The native of Hinckley, Ohio, who two years ago underwent brain surgery to remove a low-grade tumor, has made 102 combined NASCAR starts in Xfinity and the Truck Series.

Of Tifft’s nine Xfinity top fives, six came this season. Four have come on road courses including a second-place result this year at Road America.

He made the playoffs in each Xfinity season.

Tifft’s 2017-18 Xfinity record

  • Starts: 66
  • Wins: 0
  • Top fives: 8
  • Top 10s: 32
  • Lap Led: 49

Should Preece, Hemric or Tifft manage to win a race in 2019 and go on to claim the Rookie of the Year title, they’ll be first to do so since Joey Logano in 2009.

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NASCAR America: Daytona 500 ‘Turning Point’ came on Stage 2 pit stop

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The moment that set up Denny Hamlin‘s Daytona 500 win on Sunday came on Lap 108, according to NASCAR America’s Steve Letarte.

That’s when Hamlin made a pit stop near the end of Stage 2.

“(Crew chief Chris) Gabehart calls his car to pit road,” Letarte said. “He doesn’t care about stage points. He cares about four fresh tires on a hot, slick Daytona track.”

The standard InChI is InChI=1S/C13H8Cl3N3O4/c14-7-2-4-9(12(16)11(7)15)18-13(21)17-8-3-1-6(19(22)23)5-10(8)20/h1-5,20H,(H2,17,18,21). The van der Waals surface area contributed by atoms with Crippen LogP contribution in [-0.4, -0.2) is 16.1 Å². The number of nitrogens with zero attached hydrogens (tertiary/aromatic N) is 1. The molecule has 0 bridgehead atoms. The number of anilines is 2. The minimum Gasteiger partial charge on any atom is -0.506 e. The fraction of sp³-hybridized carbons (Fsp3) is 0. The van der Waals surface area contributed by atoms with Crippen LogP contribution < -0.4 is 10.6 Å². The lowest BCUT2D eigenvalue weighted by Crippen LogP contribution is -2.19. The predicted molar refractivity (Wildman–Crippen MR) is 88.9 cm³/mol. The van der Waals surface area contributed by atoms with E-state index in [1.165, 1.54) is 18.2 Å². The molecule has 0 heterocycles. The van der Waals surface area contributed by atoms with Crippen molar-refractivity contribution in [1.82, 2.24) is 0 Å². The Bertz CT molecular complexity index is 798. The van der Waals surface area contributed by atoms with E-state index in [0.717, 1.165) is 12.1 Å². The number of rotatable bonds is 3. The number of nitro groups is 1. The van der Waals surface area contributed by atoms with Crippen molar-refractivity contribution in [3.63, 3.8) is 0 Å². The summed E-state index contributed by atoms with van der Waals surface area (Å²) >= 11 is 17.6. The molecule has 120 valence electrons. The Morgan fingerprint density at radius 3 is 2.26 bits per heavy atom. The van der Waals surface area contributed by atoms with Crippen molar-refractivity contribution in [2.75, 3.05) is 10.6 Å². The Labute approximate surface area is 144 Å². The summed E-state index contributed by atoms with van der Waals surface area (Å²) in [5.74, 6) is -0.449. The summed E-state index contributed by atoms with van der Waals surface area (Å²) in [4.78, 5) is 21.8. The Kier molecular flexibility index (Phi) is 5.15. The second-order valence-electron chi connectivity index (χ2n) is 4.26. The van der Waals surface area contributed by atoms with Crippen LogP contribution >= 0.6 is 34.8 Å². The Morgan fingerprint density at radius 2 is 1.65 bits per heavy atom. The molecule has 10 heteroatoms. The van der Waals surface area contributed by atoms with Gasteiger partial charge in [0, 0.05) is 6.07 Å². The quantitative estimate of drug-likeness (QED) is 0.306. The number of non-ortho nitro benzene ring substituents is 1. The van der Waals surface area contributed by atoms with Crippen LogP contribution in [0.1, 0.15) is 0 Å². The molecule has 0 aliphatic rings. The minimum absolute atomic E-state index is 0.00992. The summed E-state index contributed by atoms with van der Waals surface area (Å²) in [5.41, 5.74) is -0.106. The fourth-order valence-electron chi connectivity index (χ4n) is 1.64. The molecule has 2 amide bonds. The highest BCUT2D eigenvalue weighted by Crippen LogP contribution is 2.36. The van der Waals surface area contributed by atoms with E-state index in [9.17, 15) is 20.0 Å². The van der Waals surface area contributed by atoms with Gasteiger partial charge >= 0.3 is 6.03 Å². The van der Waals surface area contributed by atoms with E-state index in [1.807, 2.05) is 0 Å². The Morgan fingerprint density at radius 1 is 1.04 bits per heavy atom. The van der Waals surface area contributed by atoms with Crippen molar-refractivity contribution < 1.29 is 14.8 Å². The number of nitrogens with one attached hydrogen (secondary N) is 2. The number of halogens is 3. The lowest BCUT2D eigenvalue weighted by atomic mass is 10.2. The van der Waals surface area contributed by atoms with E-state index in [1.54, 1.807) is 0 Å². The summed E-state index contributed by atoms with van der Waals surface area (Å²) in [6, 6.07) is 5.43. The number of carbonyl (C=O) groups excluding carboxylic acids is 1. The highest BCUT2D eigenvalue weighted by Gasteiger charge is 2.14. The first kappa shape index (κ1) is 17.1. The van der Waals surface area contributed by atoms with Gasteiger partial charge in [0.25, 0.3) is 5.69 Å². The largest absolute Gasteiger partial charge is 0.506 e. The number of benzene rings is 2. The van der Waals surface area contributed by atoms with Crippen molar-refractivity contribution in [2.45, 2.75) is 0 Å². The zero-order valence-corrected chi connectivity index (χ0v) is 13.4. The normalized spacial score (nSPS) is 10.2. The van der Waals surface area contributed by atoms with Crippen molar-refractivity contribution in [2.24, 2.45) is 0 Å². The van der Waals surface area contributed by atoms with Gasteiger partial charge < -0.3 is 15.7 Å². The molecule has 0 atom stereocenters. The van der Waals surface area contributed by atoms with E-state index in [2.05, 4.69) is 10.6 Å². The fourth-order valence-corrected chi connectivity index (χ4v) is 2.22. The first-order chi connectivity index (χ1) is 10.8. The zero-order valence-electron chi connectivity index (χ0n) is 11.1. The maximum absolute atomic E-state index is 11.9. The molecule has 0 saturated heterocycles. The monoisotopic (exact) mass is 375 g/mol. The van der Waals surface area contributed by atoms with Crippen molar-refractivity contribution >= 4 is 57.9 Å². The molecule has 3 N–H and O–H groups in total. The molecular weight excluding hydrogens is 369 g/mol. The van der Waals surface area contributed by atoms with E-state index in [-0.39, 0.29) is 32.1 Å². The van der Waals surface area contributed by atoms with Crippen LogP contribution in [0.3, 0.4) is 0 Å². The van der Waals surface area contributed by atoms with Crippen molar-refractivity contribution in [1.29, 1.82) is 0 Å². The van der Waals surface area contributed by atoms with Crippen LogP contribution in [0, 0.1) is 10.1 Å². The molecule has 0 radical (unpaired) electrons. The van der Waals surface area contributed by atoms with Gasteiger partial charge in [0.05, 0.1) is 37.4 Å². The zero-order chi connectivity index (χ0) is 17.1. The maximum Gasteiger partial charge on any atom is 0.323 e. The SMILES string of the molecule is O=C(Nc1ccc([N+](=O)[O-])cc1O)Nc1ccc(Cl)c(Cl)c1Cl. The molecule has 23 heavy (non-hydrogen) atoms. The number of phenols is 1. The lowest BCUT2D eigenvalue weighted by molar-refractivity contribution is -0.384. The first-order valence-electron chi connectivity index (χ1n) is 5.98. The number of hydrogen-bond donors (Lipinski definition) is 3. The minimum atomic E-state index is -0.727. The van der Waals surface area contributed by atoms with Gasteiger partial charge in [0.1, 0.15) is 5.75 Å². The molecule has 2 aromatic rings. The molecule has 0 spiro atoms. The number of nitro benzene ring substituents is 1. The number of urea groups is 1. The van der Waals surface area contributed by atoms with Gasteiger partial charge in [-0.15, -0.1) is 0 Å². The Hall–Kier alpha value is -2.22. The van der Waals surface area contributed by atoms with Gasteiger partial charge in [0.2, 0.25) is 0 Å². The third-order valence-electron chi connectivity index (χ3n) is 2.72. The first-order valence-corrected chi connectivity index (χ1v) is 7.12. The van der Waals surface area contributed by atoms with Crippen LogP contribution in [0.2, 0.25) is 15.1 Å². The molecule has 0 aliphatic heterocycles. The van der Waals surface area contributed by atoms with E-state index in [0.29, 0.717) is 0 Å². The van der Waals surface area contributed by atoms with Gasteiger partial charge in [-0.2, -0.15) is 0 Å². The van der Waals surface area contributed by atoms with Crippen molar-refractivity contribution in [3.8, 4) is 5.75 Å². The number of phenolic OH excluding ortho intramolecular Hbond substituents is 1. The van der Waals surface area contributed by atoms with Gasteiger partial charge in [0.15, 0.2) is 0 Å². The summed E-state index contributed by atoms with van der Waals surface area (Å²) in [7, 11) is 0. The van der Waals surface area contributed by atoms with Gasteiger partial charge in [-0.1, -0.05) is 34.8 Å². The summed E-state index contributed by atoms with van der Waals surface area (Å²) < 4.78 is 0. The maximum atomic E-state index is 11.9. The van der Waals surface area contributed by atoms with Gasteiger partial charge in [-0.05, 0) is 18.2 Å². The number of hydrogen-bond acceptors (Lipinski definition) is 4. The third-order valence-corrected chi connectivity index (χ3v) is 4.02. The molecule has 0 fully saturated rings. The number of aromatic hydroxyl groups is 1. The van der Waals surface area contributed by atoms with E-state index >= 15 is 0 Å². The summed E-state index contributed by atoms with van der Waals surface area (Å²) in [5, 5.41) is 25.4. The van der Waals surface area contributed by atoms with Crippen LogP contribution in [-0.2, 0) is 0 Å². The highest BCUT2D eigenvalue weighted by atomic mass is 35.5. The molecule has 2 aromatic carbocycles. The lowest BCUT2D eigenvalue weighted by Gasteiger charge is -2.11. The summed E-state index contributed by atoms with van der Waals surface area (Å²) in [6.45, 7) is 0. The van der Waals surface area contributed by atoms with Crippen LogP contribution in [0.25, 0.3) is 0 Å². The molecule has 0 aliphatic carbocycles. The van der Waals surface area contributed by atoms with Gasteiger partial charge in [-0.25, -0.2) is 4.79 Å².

Then on Lap 122, during the stage break pit stop, Gabehart decided to put only fuel in the No. 11 Toyota when he was 21st.

“On Lap 163 he got 6 seconds of gas, that’s it, no tires,” Letarte said. “That gave him track position (eighth) in front of all of those accidents. The turning points to this race was before Stage 2 even ended.”

Watch the above video for more.

Garrett Smithley in Spire Motorsports car at Atlanta as entry lists released

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Garrett Smithley is listed as the driver of Spire Motorsports’ No. 77 Chevrolet for Sunday’s Cup race at Atlanta Motor Speedway.

Smithley, a native of Peachtree City, Georgia, competes in the Xfinity Series with JD Motorsports and made three Cup starts last year.

Spire purchased Furniture Row Racing’s charter after the team closed at the end of last season. It fielded Jamie McMurray in the Daytona 500 in the No. 40 in a partnership of Chip Ganassi Racing.

Quin Houff also will compete for Spire this season.

Click here for the preliminary Cup entry list.

Click here for the preliminary Xfinity entry list.

Click here for the preliminary Truck Series entry list.

NASCAR America at 5 p.m. ET: Daytona 500 recap

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Today’s episode of NASCAR America airs from 5-6 p.m. ET on NBCSN and recaps all the action from Sunday’s Daytona 500.

Steve Letarte, Jeff Burton and Dale Jarrett will discuss all the major storylines from the race that saw Denny Hamlin claim his second 500 win.